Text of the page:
Atual sugests trying to pull the fly wheel with the key if all else fails. A mechanic friend familiar with Gib keys drew a picture of something that might work. He also says with a little tension on the key and a sharp wrap on the fly wheel hub the key shoudl fire out like a shot....

Doug

Doug

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Re: Powerline 10/1 inspection
« Reply #9 on: November 03, 2006, 10:56:49 PM »
A second trip to the machine shop exposed a problem with the valve guides on the spare head...

Now its ben there for 3 weeks on a do as you have time sort of deal with the owner.

The head itself is fine, the guides were slighly to loose a fit  for a proper valve job. Fortunately Atul provided a spare set of guides ( Freebie ) in my order so I'm ok. Down side the 3rd set of valve spring retainers and taper lock keepers is even worse than the others.
These parts seem to be the lowest priority in production. I assume from looking at the tooling marks these parts are individualy fit and finnished by hand with a file. A little tinkering and I find I can clean these up and make an acceptable fit between the vavle stem and the taper lock keepers.

Doug

Doug

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Re: Powerline 10/1 inspection
« Reply #10 on: November 04, 2006, 03:57:12 AM »
Pushed out my Liner ( spare ) this evening. Its been moved a couple of inches, but never completely removed.

Its been sitting in crate 3 since September with a coat of oil and now its time to look things over closely....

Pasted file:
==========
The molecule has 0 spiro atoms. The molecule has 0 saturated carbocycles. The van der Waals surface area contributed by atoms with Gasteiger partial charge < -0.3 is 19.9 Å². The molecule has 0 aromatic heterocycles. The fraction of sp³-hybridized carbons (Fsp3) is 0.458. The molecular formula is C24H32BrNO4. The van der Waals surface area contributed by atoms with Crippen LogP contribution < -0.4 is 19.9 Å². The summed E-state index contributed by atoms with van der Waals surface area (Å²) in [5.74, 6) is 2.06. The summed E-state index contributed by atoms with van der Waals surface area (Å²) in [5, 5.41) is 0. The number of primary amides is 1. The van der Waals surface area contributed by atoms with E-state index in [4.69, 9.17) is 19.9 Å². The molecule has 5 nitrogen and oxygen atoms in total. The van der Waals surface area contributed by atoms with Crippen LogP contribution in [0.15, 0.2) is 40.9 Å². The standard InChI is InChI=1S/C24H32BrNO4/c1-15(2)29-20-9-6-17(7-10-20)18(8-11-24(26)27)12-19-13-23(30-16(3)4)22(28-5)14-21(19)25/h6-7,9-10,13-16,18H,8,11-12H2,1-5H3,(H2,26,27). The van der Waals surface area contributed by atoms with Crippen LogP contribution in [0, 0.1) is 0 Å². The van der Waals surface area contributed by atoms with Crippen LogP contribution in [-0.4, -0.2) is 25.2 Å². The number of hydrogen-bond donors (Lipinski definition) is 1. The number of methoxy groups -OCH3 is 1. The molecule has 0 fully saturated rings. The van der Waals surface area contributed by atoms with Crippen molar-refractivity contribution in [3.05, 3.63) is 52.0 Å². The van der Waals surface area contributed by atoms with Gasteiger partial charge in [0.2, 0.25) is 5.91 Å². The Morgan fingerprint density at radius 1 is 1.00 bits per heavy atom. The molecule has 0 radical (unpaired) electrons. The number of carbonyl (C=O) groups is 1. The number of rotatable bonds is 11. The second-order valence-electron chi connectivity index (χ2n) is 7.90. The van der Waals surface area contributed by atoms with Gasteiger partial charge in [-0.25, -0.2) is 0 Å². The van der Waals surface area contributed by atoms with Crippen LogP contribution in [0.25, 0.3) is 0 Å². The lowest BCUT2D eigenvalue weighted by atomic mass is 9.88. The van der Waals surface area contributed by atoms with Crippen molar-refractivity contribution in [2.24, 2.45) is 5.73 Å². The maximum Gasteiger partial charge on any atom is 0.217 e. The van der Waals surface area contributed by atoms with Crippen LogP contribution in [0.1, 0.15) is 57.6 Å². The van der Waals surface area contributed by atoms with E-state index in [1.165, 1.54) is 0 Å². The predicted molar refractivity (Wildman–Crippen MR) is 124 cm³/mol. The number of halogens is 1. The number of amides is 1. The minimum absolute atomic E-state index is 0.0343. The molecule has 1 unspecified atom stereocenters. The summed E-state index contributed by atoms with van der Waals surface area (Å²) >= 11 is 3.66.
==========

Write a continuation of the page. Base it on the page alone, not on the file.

Impressions:

Wow, I ran some hot water threw the block to warm things up and let it stand for 15 minuts. A gentle push and out it came. PEC ( Powerline brand ) used some sort of lube on the ring so it slid in easily ( they also included a spare O ringe, thanks Atul ). The block casting is kind of dirty inside, a white rag brings up some grit but nothing alarming. This is the cooling system so a little dirt here doesn't bother me. The liner itself is nice and rings like a church bell. The block too is nice, a few little knicks from handling at the works and possible staced like cord wood as we have seen in the Vithada video. I'd have to say the guys at the works did handle this with care.

This is comming to work withme like all parts do some time next week for the chemical strip and cleaning treatment. I'll run this threw the bead and shot blaster to clean the mill scale from it and seal all non sealing surfaces with Glyptal 1201.

Next will come the matchng of the block with the spare head to see how well the coolant passages match and a trip to the machine shop to check the deck for warpage and maybe under cut for the liner if it needs it.

Feeling much better about all these parts as I slowly work at it. Some people here have ended up with real garbage casting and dirt. I've been lucky, or maybe this is proof that PEC is dead serious about building the best tengines they can.

Atul informs me he's having a hard time with one of his casting supliers. Seems the suplier doesn't want to talk about a casting defect I found on Head 1. Atul tells me this is often a problem in Rajkot, even though he buys his parts from the same foundries and suplier as big companies like KOEL he stil gets hit with the ocational blem ,and this one got threw he's verry sory.